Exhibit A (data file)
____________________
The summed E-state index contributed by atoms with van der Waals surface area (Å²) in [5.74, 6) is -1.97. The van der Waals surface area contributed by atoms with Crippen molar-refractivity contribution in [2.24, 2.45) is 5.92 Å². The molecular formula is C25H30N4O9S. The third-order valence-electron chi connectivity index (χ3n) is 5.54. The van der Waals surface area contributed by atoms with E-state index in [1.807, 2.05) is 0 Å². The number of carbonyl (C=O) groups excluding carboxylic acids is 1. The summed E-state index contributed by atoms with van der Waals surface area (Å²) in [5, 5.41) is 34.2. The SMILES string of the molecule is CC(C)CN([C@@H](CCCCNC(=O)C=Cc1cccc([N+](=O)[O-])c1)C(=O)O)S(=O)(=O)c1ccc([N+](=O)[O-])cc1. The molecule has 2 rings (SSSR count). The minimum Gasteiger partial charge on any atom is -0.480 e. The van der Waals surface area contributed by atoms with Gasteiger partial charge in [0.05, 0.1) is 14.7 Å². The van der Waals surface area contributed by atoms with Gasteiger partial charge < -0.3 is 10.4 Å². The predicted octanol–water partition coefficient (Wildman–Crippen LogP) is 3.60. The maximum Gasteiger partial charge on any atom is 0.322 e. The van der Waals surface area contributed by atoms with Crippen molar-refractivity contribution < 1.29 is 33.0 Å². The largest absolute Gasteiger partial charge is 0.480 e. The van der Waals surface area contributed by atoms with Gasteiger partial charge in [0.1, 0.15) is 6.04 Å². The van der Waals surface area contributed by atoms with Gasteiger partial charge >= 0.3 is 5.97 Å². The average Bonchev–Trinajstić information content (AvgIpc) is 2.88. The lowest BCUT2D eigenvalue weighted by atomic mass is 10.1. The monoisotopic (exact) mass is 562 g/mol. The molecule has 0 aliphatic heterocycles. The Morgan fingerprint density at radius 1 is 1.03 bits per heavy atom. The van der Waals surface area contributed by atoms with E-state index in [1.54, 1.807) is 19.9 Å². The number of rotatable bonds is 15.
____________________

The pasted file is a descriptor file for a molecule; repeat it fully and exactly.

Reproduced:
The summed E-state index contributed by atoms with van der Waals surface area (Å²) in [5.74, 6) is -1.97. The van der Waals surface area contributed by atoms with Crippen molar-refractivity contribution in [2.24, 2.45) is 5.92 Å². The molecular formula is C25H30N4O9S. The third-order valence-electron chi connectivity index (χ3n) is 5.54. The van der Waals surface area contributed by atoms with E-state index in [1.807, 2.05) is 0 Å². The number of carbonyl (C=O) groups excluding carboxylic acids is 1. The summed E-state index contributed by atoms with van der Waals surface area (Å²) in [5, 5.41) is 34.2. The SMILES string of the molecule is CC(C)CN([C@@H](CCCCNC(=O)C=Cc1cccc([N+](=O)[O-])c1)C(=O)O)S(=O)(=O)c1ccc([N+](=O)[O-])cc1. The molecule has 2 rings (SSSR count). The minimum Gasteiger partial charge on any atom is -0.480 e. The van der Waals surface area contributed by atoms with Gasteiger partial charge in [0.05, 0.1) is 14.7 Å². The van der Waals surface area contributed by atoms with Gasteiger partial charge < -0.3 is 10.4 Å². The predicted octanol–water partition coefficient (Wildman–Crippen LogP) is 3.60. The maximum Gasteiger partial charge on any atom is 0.322 e. The van der Waals surface area contributed by atoms with Crippen molar-refractivity contribution < 1.29 is 33.0 Å². The largest absolute Gasteiger partial charge is 0.480 e. The van der Waals surface area contributed by atoms with Gasteiger partial charge in [0.1, 0.15) is 6.04 Å². The van der Waals surface area contributed by atoms with Gasteiger partial charge >= 0.3 is 5.97 Å². The average Bonchev–Trinajstić information content (AvgIpc) is 2.88. The lowest BCUT2D eigenvalue weighted by atomic mass is 10.1. The monoisotopic (exact) mass is 562 g/mol. The molecule has 0 aliphatic heterocycles. The Morgan fingerprint density at radius 1 is 1.03 bits per heavy atom. The van der Waals surface area contributed by atoms with E-state index in [1.54, 1.807) is 19.9 Å². The number of rotatable bonds is 15.